TIA for any help/advice!

  6. #6
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    Default Re: Pumping output - oversupply?

    Yes this can be 'normal' for this age- meaning, it points to some OP, and some OP is entirely normal in this period.

    The last 2 days she's been eating almost every hour, so my boobs are producing even more milk now
    Baby nursing more often will not cause OP. I am being emphatic because this is a widespread belief and can be very destructive. In fact one of the best things you can do for OP is to encourage baby to nurse frequently. Here is why frequent nursing helps: Babies, even newborns, are excellent at regulating their intake at the breast. Baby only needs what baby needs, and in the first few weeks (up to about age 5 weeks) what baby needs increases somewhat every day. So Baby nursing more often will result in more frequent but smaller 'meals.'

    But your body may very well be making more milk than it did a week ago, because that is how milk production works. Milk production increases somewhat for the first few weeks and then 'levels out at around 4-6 weeks.

    Also, it is very normal for a baby to kind of "wake up' after about 2 weeks and want to nurse lots more than before. When they nurse frequently, the body is being told exactly how much baby needs and will respond to this "feedback" by reducing production as needed when it can. But right this minute, nature is telling your body to make as much milk as possible to make sure baby gets all she needs at this sensitive time, and that is usually fine. Frequent nursing sessions will also decrease the issues of fast flow because less time milk sits in the breast, less fast the flow. But again, this will not happen overnight. These changes take a little time.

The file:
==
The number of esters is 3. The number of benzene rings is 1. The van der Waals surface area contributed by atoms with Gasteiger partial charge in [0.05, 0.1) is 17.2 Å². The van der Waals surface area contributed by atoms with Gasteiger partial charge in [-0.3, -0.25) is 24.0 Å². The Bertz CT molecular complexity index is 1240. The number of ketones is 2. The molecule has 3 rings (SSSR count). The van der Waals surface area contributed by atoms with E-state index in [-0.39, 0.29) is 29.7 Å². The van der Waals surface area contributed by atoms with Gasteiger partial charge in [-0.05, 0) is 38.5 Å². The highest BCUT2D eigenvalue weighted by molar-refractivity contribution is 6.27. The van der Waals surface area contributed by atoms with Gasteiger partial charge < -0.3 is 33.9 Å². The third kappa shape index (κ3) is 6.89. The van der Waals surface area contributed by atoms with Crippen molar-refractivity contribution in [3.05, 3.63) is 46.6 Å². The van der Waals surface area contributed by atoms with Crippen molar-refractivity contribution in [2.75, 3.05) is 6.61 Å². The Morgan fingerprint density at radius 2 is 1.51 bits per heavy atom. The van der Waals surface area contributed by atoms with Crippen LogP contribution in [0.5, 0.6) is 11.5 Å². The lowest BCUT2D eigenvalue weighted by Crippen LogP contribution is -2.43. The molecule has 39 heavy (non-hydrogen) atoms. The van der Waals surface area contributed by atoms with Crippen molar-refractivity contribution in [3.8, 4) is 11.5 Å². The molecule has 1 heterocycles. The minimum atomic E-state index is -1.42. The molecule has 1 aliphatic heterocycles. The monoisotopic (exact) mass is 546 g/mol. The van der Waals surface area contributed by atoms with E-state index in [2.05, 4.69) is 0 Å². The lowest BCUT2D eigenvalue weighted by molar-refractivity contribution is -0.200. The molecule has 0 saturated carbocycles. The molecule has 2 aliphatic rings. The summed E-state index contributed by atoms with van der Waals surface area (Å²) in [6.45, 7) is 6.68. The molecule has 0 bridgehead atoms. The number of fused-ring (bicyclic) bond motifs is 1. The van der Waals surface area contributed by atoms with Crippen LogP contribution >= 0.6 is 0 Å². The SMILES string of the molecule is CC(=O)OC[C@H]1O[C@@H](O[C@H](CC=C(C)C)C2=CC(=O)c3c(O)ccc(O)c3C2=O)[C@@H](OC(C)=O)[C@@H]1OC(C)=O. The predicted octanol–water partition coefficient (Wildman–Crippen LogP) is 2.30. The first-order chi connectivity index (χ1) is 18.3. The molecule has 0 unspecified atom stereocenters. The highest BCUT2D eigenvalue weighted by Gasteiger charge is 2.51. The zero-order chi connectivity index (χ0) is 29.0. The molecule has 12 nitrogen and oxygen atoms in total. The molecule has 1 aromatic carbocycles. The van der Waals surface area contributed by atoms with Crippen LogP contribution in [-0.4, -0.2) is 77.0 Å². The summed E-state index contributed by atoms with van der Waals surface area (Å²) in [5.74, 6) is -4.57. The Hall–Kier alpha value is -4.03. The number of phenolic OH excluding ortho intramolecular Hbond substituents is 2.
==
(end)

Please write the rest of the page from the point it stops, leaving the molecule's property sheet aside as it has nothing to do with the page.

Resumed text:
Because of the sensitivity of these early weeks and their vital importance for future milk production, it is typically suggested mom NOT block feed or do anything else to attempt to reduce production until milk production is more "established" - at about 6 weeks. On the other hand, mom should also avoid as much as possible pumping or taking galactagogues or doing anything that increases milk production at this time (unless she actually has low milk production).